A Conservative MP whose father was punched to death when she was just a teenager has spoken of the trauma she suffered 15 years later.
Dehenna Davison, who announced on Tuesday that she will step down as minister of promotion, said The independent that her family had been left “absolutely devastated” by his sudden death.
She has spoken about her experience in support of One Punch Awareness Week, a campaign to educate young adults and workplaces about the dangers of one-punch attacks.
“I was 13 when my father was killed,” she said. “He had gone to a pub with his friends and never came home. A man with a violent history had walked past the pub and hit the dad once – he was dead before he hit the ground aged just 35.
Her father, Dominic, collapsed and suffered a fatal head injury, while his attacker was never jailed in connection with the crime, having been acquitted of manslaughter.
Speaking about the impact his death had on her childhood, she said: ‘It left the whole family completely devastated. It was such a shock – you don't expect your loved one to go out for a few drinks after work on a Friday and never come home.
“To have to deal with such a terrible loss and then be thrown headfirst into a criminal trial is something no family should ever have to go through.
“Even though it was so long ago and I've gotten over the grief, to this day, some of the trauma is still with me.
“For example, if my partner is out one night and I haven't heard from him for a while, my subconscious starts to thrash out that something terrible must have happened, even though the rational side of me knows that's not the case.”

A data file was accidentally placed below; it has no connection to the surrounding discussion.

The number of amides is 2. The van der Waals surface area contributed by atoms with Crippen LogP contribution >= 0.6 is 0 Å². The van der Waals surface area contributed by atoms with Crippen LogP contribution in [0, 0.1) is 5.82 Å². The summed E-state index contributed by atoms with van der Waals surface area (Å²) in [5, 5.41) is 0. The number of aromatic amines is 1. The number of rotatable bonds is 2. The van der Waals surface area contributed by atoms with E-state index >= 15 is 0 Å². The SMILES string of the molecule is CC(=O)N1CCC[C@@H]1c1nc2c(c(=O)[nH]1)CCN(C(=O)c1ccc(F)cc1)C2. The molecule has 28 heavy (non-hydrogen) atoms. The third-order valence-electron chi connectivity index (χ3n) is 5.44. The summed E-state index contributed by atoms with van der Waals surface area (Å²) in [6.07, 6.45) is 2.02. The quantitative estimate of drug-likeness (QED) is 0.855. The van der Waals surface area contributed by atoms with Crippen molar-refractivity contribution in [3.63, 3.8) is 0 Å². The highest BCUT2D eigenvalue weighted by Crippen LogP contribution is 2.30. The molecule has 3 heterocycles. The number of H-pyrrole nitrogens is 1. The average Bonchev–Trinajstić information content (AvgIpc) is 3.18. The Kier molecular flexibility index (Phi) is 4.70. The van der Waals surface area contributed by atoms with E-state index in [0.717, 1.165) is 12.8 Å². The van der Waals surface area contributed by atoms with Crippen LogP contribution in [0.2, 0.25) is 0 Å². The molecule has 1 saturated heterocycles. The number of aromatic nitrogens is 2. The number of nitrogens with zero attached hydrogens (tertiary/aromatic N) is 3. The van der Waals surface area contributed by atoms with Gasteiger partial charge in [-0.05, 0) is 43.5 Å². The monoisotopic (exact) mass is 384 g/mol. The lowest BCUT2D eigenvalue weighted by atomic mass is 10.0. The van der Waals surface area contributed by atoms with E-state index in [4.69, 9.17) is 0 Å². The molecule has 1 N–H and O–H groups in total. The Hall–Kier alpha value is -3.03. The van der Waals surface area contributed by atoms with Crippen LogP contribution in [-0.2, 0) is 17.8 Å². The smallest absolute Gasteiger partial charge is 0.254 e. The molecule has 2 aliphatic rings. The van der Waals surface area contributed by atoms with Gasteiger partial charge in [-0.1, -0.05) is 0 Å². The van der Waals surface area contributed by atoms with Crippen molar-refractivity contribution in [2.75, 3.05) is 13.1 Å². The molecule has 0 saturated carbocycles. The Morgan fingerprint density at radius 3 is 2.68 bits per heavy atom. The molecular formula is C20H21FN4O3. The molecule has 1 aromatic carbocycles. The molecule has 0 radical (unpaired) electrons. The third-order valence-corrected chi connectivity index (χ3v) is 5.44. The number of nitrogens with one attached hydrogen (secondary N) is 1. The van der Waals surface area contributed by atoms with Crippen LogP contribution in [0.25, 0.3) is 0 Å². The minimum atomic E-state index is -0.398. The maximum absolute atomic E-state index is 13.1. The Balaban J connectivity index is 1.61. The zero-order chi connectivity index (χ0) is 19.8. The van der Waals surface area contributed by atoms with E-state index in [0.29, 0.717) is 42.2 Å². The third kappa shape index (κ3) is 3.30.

Since being elected to Parliament in 2019, he has established the All Party Parliamentary Group (APPG) on Punching Assaults to help raise awareness and conduct research into punching assaults.
This included interviews with family members of those killed and with victims who suffered life-changing injuries after being punched, with the aim of providing recommendations for sentencing guidelines.
“When I took up the role as Equalization Minister, I was no longer able to chair the APPG, but I hope to reconstitute it when Parliament returns after the conference to continue our vital work,” he said. “When it comes to engaging with young people, one of the most effective things is to go into schools and talk about the real impact of being assaulted with a punch.”
“We know very well that a punch can kill, so the more people we can reach with this message the better. That's what One Punch Awareness Week is all about.”
One Punch Awareness Week runs from 18 to 22 September, with the aim of educating young adults and children about the dangers of ‘one punch' or ‘king punch' attacks.
The One Punch UK charity was set up by Maxine Thompson-Curl, whose son Kristian was killed after being punched by a stranger during a night out in Consett, County Durham.
“One-punch attacks can and do wreak havoc on victims, their families, their friends, as well as the person throwing the punch. It is life-changing in a very negative way,” the charity said in a statement.
“This disaster can be avoided by trying to control your emotions, especially when you are under the influence of alcohol. Please be responsible for your actions at all times. Stop this unnecessary destruction. Stop thinking and go.”